The conditions such biologic drugs treat — rheumatoid arthritis, psoriatic arthritis, ankylosing spondylitis and plaque psoriasis — are rare but drug companies now call them under-diagnosed and offer quizzes to help patients self diagnose. Watch out. Worse, papers written by drug industry-funded authors are appearing in journals to minimize the many dangerous side effects that accompany TNF blockers because they suppress the immune system. Recently research by drug industry-funded authors has appeared in medical journals to dispel data linking TNF blockers to increasing incidences of hospitalizations, malignancies, cardiovascular events and Herpes zoster. Looks like another publication plan.

Martha Rosenberg is a Chicago-based health reporter whose work has appeared in the Boston Globe, San Francisco Chronicle, Chicago Tribune, Los Angeles Times and Consumers Digest.  She is the author of Born With a Junk Food Deficiency.

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  • Gil Holmes

    Halfway thru this I was asking myself ‘Who is this person? And why don’t they know anything about medicine?’
    Half the statements made are simply wrong.
    SSRI, LABA, antieplieptics, bisphosponates(really where does this one even come from-extremely exceptionally rare ONJ and a much much lower rate of femur fractures vs osteoporotic fractures?) and atypical antipsychotics are all still used frequently. SSRIs still remain the overwhelmingly most common first line drug therapy for depression and anxiety(counseling/CBT should be first but try to get that paid for).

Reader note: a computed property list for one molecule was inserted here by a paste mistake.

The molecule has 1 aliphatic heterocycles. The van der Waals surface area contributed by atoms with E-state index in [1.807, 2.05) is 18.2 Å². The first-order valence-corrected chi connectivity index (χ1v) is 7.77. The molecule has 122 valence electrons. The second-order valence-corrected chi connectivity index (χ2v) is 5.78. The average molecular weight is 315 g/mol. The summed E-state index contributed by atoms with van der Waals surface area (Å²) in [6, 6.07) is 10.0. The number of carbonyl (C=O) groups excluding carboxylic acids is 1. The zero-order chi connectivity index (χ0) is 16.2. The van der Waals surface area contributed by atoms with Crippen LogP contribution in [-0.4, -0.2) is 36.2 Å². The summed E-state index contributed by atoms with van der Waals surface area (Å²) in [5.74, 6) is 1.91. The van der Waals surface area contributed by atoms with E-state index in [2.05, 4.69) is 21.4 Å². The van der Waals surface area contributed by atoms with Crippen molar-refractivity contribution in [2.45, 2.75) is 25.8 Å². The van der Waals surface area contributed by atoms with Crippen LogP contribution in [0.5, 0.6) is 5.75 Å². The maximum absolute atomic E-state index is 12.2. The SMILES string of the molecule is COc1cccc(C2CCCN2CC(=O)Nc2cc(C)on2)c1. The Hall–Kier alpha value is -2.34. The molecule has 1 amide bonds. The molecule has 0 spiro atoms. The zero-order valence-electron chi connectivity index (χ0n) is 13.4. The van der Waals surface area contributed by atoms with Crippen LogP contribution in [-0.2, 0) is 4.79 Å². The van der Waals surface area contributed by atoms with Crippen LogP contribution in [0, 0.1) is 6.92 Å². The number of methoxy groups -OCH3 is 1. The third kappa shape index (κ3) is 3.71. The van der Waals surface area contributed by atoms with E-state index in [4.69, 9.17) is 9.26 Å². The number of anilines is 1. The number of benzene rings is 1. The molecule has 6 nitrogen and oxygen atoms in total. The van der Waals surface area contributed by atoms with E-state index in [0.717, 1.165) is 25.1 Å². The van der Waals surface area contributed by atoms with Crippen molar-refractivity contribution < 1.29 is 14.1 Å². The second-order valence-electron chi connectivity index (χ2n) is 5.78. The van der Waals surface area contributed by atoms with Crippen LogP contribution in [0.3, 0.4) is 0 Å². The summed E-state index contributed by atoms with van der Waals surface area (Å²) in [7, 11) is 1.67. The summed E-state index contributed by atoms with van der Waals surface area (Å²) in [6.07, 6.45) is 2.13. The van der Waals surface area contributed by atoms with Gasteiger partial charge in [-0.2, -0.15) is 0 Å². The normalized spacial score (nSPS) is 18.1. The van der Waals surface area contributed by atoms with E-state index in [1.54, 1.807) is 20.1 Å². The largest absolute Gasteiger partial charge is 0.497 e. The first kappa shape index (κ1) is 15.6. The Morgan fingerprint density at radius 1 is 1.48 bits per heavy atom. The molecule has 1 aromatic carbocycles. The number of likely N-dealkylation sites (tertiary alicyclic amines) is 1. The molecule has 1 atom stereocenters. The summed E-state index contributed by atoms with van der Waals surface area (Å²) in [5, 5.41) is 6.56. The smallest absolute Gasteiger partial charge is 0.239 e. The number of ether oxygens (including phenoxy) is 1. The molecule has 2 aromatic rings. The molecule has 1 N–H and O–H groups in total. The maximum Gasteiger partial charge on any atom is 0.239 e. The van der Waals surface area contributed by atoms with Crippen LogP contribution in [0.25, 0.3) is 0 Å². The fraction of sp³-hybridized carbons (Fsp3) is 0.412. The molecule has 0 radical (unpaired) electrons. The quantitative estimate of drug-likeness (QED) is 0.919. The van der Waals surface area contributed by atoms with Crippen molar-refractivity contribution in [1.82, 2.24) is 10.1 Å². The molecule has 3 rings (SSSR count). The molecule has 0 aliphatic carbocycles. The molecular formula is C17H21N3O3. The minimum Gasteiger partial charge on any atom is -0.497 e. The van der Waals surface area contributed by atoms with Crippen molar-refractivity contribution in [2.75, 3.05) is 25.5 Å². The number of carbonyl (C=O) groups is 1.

LABAs are not for single use for preventative therapy for asthma. Been known for a long time, and long before serevent lawsuits came about. Still appropriate if used correctly.
    And so on and so on. Yes, there have been meds that failed and drug company sponsored research is to be verified. But this is just a hatchet job and a poor one at that.
    Full disclosure: I have never been on any drug companies speaker panel or received anything more than a meal from a drug company for personal use.

    • Suzi Q 38

      “Halfway thru this I was asking myself ‘Who is this person? And why don’t they know anything about medicine?’”

      Do you have your selective “blinders” on, or is your “head in the sand?”

  • Suzi Q 38

    I think that the author makes some good points.
    It is the drug company’s goal to get these papers published and
    “out there.” They will figure out how to sell their products, side effects and all.

  • LesCarter

    I personally think it is awful that so much of the research we have to rely on is industry sponsored. I’ve seen comparisons where on average a drug-company study shows 20% more benefit than government funded studies. (Perhaps it was 20% more likely to show benefit.) I am rarely an early adopter in medicine.
    And it’s not just adverse effects that are the problem, but the degree of benefit. And, in our way, we are complicit. We rely on authors, specialists and experts, and consensus committees to tell us if a drug is useful or not. How many of us ask a patient if he wants to take a drug for several years with an NNT of 60?

  • SaraJMD

    As opposed to the other drivel in medical journals, whose only bias is justifying the careers of subspecialist physicians in “academia”?

    I don’t disagree with this piece, and it’s important to get this info out there — I recently wondered at the theoretical utility of direct to consumer TV advertising of a drug for “moderate-severe plaque psoriasis.” Seriously? For the — dozen or so — of them out there watching at any given time? It’s a little scary.

    Still, I think that most of the OTHER stuff in medical journals these days is almost as suspect and at least as lousy as relevant research, which may be the real elephant in the room. Often, I prefer to read mass media for my relevant health updates.